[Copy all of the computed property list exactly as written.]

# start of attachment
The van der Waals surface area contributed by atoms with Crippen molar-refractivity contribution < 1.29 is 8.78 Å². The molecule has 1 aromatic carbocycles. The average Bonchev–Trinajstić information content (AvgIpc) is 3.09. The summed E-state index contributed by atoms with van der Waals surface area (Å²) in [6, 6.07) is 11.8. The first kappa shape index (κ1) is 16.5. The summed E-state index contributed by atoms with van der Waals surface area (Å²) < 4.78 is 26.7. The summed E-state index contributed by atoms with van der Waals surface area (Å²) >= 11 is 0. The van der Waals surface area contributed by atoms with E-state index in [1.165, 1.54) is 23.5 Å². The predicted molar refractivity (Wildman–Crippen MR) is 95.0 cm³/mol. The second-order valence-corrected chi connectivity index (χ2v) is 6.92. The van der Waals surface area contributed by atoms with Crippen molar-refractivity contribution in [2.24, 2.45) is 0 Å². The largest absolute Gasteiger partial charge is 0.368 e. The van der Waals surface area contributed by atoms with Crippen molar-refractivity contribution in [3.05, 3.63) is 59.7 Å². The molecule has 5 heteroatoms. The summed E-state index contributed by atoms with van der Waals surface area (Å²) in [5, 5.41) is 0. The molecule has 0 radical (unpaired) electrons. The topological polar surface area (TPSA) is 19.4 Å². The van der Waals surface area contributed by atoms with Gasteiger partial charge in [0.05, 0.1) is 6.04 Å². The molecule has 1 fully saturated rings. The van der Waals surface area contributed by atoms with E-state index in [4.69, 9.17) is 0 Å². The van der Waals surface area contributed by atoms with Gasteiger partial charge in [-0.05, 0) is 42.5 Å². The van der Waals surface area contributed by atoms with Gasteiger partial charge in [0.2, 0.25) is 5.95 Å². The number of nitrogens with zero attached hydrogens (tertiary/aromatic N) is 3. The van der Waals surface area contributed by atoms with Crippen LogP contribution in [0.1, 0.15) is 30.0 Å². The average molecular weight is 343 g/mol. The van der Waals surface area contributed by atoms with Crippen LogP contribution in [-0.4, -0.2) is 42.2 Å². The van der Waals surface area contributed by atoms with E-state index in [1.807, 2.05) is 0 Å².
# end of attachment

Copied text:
The van der Waals surface area contributed by atoms with Crippen molar-refractivity contribution < 1.29 is 8.78 Å². The molecule has 1 aromatic carbocycles. The average Bonchev–Trinajstić information content (AvgIpc) is 3.09. The summed E-state index contributed by atoms with van der Waals surface area (Å²) in [6, 6.07) is 11.8. The first kappa shape index (κ1) is 16.5. The summed E-state index contributed by atoms with van der Waals surface area (Å²) < 4.78 is 26.7. The summed E-state index contributed by atoms with van der Waals surface area (Å²) >= 11 is 0. The van der Waals surface area contributed by atoms with E-state index in [1.165, 1.54) is 23.5 Å². The predicted molar refractivity (Wildman–Crippen MR) is 95.0 cm³/mol. The second-order valence-corrected chi connectivity index (χ2v) is 6.92. The van der Waals surface area contributed by atoms with Crippen molar-refractivity contribution in [2.24, 2.45) is 0 Å². The largest absolute Gasteiger partial charge is 0.368 e. The van der Waals surface area contributed by atoms with Crippen molar-refractivity contribution in [3.05, 3.63) is 59.7 Å². The molecule has 5 heteroatoms. The summed E-state index contributed by atoms with van der Waals surface area (Å²) in [5, 5.41) is 0. The molecule has 0 radical (unpaired) electrons. The topological polar surface area (TPSA) is 19.4 Å². The van der Waals surface area contributed by atoms with Gasteiger partial charge in [0.05, 0.1) is 6.04 Å². The molecule has 1 fully saturated rings. The van der Waals surface area contributed by atoms with E-state index in [4.69, 9.17) is 0 Å². The van der Waals surface area contributed by atoms with Gasteiger partial charge in [-0.05, 0) is 42.5 Å². The van der Waals surface area contributed by atoms with Gasteiger partial charge in [0.2, 0.25) is 5.95 Å². The number of nitrogens with zero attached hydrogens (tertiary/aromatic N) is 3. The van der Waals surface area contributed by atoms with Crippen LogP contribution in [0.1, 0.15) is 30.0 Å². The average molecular weight is 343 g/mol. The van der Waals surface area contributed by atoms with Crippen LogP contribution in [-0.4, -0.2) is 42.2 Å². The van der Waals surface area contributed by atoms with E-state index in [1.807, 2.05) is 0 Å².